Tonight it happened, what I have been waiting for. My new subscription for my new iPhone activated and I can now place my old Windows Mobile phone on the shelf and use only the iPhone. I did so with really no remorse and I can’t say that I miss a single feature of Windows Mobile.
This might seem like yet another iPhone ramble but that is not really my point here. I would like to put up some facts about what it was that made me switch away from a phone running Windows Mobile to be able to give some creative feedback instead of jumping into a flamewar. And to be clear here the version of Windows Mobile which I have been using is 6.0.
My first contact with Windows Mobile was quite a few years ago and what made it appealing was that it could be seen as a mini-Windows in a way and I as a user felt at home with the look and feel. Quite fast it was obvious though that the Windows Mobile was changed aggresivly to fit as many pepherials as possible which made it a quite unfitting plattform for almost everyone instead.
First of all, Windows Mobile today is created to be used using a stylus. This is quite obvious looking at the size of buttons, scollbars, keyboard and the rest of the UI. This was not an issue for a few years ago when smartphones was bulky pocket-machines which used styluses but today when most brands have stopped (or is about to) use a stylus this really makes this a showstopper. A single task as texting to a friend can be utter chaos.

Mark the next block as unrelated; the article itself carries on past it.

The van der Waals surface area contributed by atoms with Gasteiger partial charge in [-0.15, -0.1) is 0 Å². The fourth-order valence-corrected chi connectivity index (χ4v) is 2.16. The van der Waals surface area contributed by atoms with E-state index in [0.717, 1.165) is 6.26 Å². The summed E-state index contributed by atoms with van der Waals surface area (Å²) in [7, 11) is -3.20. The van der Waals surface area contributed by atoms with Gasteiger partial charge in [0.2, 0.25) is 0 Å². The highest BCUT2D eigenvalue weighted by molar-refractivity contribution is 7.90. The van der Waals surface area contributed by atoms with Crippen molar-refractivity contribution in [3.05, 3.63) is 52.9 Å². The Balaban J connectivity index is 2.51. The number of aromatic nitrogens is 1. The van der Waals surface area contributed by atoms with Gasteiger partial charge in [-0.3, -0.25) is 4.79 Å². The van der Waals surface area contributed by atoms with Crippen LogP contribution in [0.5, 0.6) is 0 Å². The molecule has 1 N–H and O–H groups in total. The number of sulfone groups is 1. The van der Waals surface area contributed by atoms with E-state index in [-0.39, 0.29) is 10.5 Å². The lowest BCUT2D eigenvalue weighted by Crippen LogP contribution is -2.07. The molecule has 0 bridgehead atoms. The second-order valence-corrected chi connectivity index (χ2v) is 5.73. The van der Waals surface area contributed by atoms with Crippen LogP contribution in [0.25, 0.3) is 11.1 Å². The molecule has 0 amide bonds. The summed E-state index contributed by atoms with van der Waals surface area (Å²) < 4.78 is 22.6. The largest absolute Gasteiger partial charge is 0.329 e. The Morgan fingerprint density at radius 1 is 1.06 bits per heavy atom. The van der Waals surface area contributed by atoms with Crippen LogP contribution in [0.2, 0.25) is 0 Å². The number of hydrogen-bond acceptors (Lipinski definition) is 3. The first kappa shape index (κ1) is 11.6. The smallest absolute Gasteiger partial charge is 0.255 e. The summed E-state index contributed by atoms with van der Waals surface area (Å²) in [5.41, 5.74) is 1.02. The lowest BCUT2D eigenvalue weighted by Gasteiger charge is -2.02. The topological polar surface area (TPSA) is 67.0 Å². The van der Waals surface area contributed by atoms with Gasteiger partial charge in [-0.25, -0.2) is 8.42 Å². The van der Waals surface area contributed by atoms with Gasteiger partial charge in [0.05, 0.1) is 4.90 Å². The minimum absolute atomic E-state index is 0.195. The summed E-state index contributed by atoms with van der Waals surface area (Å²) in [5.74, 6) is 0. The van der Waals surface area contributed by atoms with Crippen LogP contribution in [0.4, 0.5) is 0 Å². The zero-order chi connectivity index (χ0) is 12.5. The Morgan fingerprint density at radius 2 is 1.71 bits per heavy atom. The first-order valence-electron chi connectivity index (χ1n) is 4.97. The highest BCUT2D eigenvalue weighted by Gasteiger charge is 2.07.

Image from shopping.com
Many phone-producers try to hide as much as possible of Windows mobile (which in it self can tell quite a bit) and HTC which was the producers of ym latest phone tried to do this using their system “Touch Flow”. This UI is quite good actually, the real downside of it though is that Windows Mobile shine through every so often. This is really annoying and also really ugly. Here is a stylish UI and now and then a bulky button with the graphics of Windows 95 pops up. There has to be a major design-flaw in this that someone just hoped would be overlooked.
I love the system of the iPhone, it does what I want it do to (most of the time) and yet it’s kept so simple that I am not forced to dotoo much when it comes to simple operations like calling, texting or surfing the web.
My phone has become the extension of my everyday which I have been looking for over the last ten years.
For quite a long time I have been completly loyal to Firefox as my number one choice when it comes to browsers. The possibility to create a configured tool which work in a way I have choosen have really been the functionallity I have loved. For just a few months ago though I started to glance over towards Chrome, the browser which is developed by Google.
To set the record straight right away I have not used Internet Explorer since back in the days when you used Netscape or IE. I never liked the way it worked and the ways you did configure it and quite early I went with firefox instead because it was primarily fast and did a better job in rendering pages in my point of view. Later on when I went into the field of web-design and coding I felt the real wrath of IE when trying to build design which looked good in different browsers. Firfox more or less was the better alterative for a long time.
Lately I have started to notice that my Firefox is running quite slow though. The possibility to add my own plugins and such have made it quite bulky. I know that it is my own fault in many ways but the possibility is there and when I as a user use it the applicaiton can’t really coop with the extra load. This was the main reason I started to look at Chrome.